- slow changing DIF: factors with a particular value at any time that changes only occasionally; for example, the sales price of a product. Such DIFs are generally valid for only one single location and product, and
- fast changing DIF: virtual continuously changing factors that can be described rather by a time series than by single, occasional occurrences or changes of a DIF; for example, the aggregated store forecasts as predictor for the DC forecast.
In accordance with an embodiment of the present invention, DIF module 210 may manage DIFs with two basic objects: one to define DIFs, and one to define the occurrence of each DIF. Some basic information for a DIF object may be:
- unique identifier (ID)
- language dependent description (short text)
- type: determines the basic character of the DIF and controls what values and validity periods are allowed:
- Boolean: the DIF has discrete occurrences without a value (e.g., promotions)
- value: the DIF has discrete occurrences with a value (e.g., heat periods); the gaps between the different occurrences are implicitly regarded to have a value of zero
- metric: the DIF has a particular value at any point of time; the value of an occurrence is valid until the starting point of the next occurrence (e.g., for prices)
- sales price: the DIF uses sales price information (thereby, it is a metric DIF)
- time series: the DIF uses values stored in a time series (e.g., aggregated store forecasts as DIF for the DC forecast (thereby, it is a metric DIF); another parameter of the DIF definition may allow specifying the time series to be used (type of the time series)
- correction factor: occurrences are used to correct forecasted demand values by manually given factors (e.g., for first-time or one-time occurrences of a regular DIF)
- ignore: occurrences are used to exclude historical demand periods from forecasting; average historical demand values may be used instead (e.g., in case of unforeseen events that distort the consumption figures)
- level of assignment: occurrences of the DIF may be either assigned to locations only, location group or to products within a location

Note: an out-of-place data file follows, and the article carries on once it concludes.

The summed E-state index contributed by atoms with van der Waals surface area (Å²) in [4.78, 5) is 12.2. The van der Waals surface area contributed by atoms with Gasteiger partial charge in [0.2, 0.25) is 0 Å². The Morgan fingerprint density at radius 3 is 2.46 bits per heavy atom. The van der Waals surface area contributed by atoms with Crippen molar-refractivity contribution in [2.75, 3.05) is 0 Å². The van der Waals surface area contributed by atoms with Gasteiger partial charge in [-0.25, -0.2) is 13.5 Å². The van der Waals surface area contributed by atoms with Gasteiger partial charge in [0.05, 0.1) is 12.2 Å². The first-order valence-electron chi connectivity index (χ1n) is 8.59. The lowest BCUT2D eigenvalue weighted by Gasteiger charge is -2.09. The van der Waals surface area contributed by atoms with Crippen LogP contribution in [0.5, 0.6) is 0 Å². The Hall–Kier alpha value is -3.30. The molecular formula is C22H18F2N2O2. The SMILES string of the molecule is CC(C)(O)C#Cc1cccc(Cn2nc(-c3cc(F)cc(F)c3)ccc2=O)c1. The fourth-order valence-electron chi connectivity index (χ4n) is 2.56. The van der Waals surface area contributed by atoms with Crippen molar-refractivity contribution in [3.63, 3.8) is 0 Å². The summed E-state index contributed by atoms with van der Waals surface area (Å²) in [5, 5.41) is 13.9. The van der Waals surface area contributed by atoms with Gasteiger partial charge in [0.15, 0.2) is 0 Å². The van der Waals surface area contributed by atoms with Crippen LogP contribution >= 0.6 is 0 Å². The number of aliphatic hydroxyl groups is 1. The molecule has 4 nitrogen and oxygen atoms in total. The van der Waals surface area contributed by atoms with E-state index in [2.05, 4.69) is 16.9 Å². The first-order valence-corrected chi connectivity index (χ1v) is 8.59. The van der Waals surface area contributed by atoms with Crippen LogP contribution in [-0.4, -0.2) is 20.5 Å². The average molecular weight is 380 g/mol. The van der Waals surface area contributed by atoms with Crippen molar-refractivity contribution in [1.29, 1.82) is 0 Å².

DIF occurrence objects may contain information about the occurrences and values of the defined DIFs and the locations and products for which they are valid. Some basic information for a DIF occurrence object may be:
- unique identifier (number)
- language dependent description (short text)
- validity period: time interval specified by a valid-from and valid-to date; for metric DIF, only the valid-from date may be maintained as they are valid until the starting date of the subsequent occurrence
- recurring indicator: the DIF occurrence recurs every year at the same time; this may be set for those DIFs with discrete occurrences
- value: a value may be given for DIFs of type metric, value and correction factor; for sales price and time series DIF, the actual values are given by the time-dependent sales prices or time series periods
- activity indicator: controls whether or not the occurrence is used in the forecast calculation (active/not active)
- reference field: for linking a DIF occurrence to another object for informational reasons (e.g., to an external promotion number) or interface reasons
- memo: language independent long text that may be stored with a DIF occurrence
- administration information: the mode the occurrence was created in (automatically via inbound interface or manually via user interface) and the user ID and time stamp of initial creation and last change of the DIF occurrence
As mentioned above, for every DIF occurrence the information for which locations and products the occurrence is valid may be stored. It depends on the definition of the DIF, on which level this assignment is possible:
- assignment on location level only: the DIF occurrence can be valid for all locations or a selection of locations; it is valid for all products within one location. This makes sense for most calendar related events that are not bound to specific products (e.g., holidays, vacation, etc.)
- assignment on location group level: the DIF occurrence can be valid for all locations that belong to an assigned group.
- assignment on location and product level: the DIF occurrence can be valid for all locations or a selection of locations and a selection of products within every location. This makes sense for product related factors like prices or promotions.
If a DIF occurrence is valid for all products within a location, a location group or for all locations, this may be achieved by generic assignment instead of assigning the occurrence to each individual location or product. This implies that a DIF occurrence is valid for new locations, location groups or products that are created after the creation of the DIF occurrence, as well.
DIF user interface 220 may provide the following features:
- visualization: provide structured and easily accessible information about all DIFs and their occurrences; this is to answer user questions such as:
- what DIFs are available and what occurrences are maintained for the individual DIFs?
- what locations and/or products is a particular DIF occurrence valid for?
- what DIFs and DIF occurrences exist for a particular location and/or product?
- what are the values of particular DIFs (assigned to particular locations and/or products) over a specific period of time?
- display DIF occurrences: give the user all information about a particular DIF occurrence (attributes and assignment to locations and products)